WOMAN DIES IN ORISSA CHRISTIAN REFUGEE CAMP
Rajendra | 25 Mar 2008
19th march 2008 for want of adequate medicare, and prohibitory
orders banning outsiders from meeting the Christian refugees because
of a buffalo sacrifice festival in this central Orissa village,
marked a tense and troubled Holy Week in the state.
Visiting Christian Priests and nuns, including National Integration
Council member John Dayal who had come to meet the bereaved family
were unceremoniously ejected by the Assistant Tehsildar, a special
magistrate, on orders of the sub collector. He said there was tension
in the village and he had strict orders not to allow anyone inside the
camp. The posse of the Central Reserve Police had erected a barricade
on the road to the camp. There was however no ban on the movements of
others in the village.
The old woman, Mrs. Borili Digal, had suddenly fallen ill with fever
two days ago, her son Pero Digal told Dr Dayal and Supreme Court
advocate Mary Scaria who came to the camp. Yesterday, the family took
the women to the local government hospital where she was prescribed
some medicines. "We could not purchase the medicines," Pero Digal
said. His mother died early this morning. She was buried in a hastily
made coffin by the youth in the refugee camp, and then buried in the
Christian hillside cemetery about half a kilometer behind the camp.
The camp is located in a government school. Borili Digal's husband
Doya Digal had died ten years ago. She is survived by three sons and
The Barakhama camp has 345 Christian families whose houses were burnt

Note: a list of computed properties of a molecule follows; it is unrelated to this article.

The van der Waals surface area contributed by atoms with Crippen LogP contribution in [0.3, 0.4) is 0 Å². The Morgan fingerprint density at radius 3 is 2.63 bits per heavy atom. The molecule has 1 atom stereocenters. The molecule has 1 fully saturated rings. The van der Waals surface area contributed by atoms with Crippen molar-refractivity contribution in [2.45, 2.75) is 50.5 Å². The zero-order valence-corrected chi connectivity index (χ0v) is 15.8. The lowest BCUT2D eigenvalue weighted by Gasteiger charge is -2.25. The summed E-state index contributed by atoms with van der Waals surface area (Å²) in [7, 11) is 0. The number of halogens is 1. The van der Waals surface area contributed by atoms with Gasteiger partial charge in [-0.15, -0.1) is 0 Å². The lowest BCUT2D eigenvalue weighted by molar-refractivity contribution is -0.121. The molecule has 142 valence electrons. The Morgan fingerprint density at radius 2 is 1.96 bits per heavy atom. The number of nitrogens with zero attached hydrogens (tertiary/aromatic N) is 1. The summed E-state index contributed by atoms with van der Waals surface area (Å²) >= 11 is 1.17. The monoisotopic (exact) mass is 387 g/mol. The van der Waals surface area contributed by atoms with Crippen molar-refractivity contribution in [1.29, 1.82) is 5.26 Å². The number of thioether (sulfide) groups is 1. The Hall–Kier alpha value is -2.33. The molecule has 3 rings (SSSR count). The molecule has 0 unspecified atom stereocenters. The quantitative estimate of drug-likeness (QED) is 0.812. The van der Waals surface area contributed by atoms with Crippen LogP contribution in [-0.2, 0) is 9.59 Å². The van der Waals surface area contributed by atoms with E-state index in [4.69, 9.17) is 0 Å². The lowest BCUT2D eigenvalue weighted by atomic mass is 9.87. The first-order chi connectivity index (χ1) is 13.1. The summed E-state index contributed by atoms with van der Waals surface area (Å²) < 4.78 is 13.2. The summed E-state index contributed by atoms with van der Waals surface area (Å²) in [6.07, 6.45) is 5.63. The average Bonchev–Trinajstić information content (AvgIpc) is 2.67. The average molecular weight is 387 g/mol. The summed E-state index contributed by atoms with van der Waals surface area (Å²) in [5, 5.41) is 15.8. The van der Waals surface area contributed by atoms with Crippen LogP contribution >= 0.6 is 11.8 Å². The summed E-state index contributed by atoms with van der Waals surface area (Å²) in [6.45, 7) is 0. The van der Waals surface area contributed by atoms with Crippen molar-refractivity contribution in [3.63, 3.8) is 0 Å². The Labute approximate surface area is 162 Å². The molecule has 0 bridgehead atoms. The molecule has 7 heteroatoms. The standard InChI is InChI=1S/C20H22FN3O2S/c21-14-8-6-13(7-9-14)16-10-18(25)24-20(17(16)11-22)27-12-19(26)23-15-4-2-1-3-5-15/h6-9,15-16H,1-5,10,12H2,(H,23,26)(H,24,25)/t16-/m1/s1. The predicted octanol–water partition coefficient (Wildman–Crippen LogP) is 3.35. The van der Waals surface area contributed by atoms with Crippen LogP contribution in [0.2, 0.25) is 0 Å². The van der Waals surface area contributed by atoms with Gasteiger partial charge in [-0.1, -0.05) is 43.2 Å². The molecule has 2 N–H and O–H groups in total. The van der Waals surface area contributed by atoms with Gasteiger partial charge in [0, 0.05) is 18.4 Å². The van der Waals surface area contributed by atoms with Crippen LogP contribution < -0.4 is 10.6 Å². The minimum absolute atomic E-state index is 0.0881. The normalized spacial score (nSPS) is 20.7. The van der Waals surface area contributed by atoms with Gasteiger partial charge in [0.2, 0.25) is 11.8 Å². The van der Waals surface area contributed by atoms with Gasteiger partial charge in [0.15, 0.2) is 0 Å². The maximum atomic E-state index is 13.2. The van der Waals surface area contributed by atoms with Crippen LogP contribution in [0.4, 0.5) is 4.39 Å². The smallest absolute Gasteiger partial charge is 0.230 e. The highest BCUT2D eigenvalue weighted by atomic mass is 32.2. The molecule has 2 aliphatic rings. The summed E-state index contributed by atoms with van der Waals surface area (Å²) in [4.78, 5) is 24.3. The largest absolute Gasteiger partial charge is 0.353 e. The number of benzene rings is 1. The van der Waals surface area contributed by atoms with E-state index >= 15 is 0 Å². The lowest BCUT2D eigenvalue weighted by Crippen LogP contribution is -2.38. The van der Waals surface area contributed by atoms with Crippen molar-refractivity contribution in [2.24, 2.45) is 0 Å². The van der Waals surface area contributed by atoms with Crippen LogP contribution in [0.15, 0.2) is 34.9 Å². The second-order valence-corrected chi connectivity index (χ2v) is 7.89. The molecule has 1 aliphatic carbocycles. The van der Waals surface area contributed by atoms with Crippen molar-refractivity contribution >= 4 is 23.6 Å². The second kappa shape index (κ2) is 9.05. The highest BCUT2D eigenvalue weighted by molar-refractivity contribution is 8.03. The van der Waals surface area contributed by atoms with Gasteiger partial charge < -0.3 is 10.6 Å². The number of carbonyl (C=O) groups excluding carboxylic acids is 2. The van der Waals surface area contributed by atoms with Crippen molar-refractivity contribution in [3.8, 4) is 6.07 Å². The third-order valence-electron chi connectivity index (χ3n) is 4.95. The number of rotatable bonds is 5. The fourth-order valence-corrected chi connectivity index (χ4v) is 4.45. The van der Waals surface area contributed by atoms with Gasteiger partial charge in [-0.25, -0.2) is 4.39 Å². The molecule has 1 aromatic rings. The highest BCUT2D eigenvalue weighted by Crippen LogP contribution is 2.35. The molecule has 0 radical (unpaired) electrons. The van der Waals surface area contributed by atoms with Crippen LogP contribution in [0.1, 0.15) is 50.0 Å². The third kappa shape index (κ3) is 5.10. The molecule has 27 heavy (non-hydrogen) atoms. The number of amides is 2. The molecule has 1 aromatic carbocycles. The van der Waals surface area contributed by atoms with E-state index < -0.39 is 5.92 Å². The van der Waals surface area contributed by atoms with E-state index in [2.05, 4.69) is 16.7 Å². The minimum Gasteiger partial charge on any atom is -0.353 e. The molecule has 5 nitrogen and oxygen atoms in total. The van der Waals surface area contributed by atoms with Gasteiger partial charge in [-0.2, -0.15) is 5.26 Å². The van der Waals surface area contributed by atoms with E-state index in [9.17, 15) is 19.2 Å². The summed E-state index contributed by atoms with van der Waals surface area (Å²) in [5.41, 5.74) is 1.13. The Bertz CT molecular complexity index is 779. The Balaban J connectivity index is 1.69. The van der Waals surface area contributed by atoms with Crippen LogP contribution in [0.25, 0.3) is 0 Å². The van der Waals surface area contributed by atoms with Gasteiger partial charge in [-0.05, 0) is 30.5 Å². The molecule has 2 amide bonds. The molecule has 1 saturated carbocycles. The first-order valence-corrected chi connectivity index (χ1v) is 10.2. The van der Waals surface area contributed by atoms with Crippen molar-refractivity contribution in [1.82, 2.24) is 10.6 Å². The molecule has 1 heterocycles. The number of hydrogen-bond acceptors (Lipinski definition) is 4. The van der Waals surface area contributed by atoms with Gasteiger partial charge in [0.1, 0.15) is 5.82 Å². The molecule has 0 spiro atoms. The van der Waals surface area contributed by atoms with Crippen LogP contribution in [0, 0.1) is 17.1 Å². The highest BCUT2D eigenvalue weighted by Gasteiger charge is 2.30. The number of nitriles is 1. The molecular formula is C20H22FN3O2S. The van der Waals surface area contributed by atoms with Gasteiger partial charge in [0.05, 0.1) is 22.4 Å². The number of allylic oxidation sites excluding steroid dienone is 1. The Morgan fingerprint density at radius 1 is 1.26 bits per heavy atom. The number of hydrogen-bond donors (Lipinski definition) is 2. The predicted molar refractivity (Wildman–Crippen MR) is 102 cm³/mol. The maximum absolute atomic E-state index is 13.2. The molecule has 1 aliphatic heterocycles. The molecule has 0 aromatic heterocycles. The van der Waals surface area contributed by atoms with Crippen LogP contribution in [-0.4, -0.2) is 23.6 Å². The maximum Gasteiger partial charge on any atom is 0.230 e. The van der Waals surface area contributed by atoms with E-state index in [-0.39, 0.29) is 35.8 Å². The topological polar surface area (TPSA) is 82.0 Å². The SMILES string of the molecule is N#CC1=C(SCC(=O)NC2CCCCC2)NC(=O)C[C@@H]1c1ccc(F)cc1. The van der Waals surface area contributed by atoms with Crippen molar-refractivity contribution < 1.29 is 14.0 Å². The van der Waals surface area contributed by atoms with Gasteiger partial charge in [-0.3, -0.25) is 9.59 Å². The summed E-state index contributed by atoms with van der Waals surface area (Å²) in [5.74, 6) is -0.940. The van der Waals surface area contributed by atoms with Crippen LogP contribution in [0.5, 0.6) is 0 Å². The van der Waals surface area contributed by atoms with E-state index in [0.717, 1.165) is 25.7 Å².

on Christmas Day 2007 by a mob allegedly led by the Vishwa Hindu
Parishad activists. The Parishad is led in the Kandhamal district by
Swami Lakhmananda Saraswati, who is listed in police records for
fomenting anti Christian violence even before the Christmas 2008 .
Seven churches were also destroyed in the violence in Barakhama, part
of the total of more than 100 Christian churches torched by marauding
mobs between 24 and 127 December last year.
Justice Basudev Panigrihi, a retired Orissa High Court judge, has been
appointed the One Man Enquiry commission by the government to probe
the serial arson and killings. The Christian community is demanding a
probe by the Central Bureau of Investigations.
Even as the Barakhama refugees complain of sub-human living
conditions, inadequate food and an utter absence of medical and
sanitary facilities, Civil Rights Groups are trying to bring the
communities together through village level meetings. Groups have also
been organized to give legal aid to the affected families in the
The All India Christian Council has move the Orissa High Court to
bring relief to the victims - a humanitarian activity banned by the
District collector. The Catholic Archbishop, Raphael Cheenath, has
filed a Special Leave petition in the Supreme Court of India calling
for a quashing of the District Collector's orders.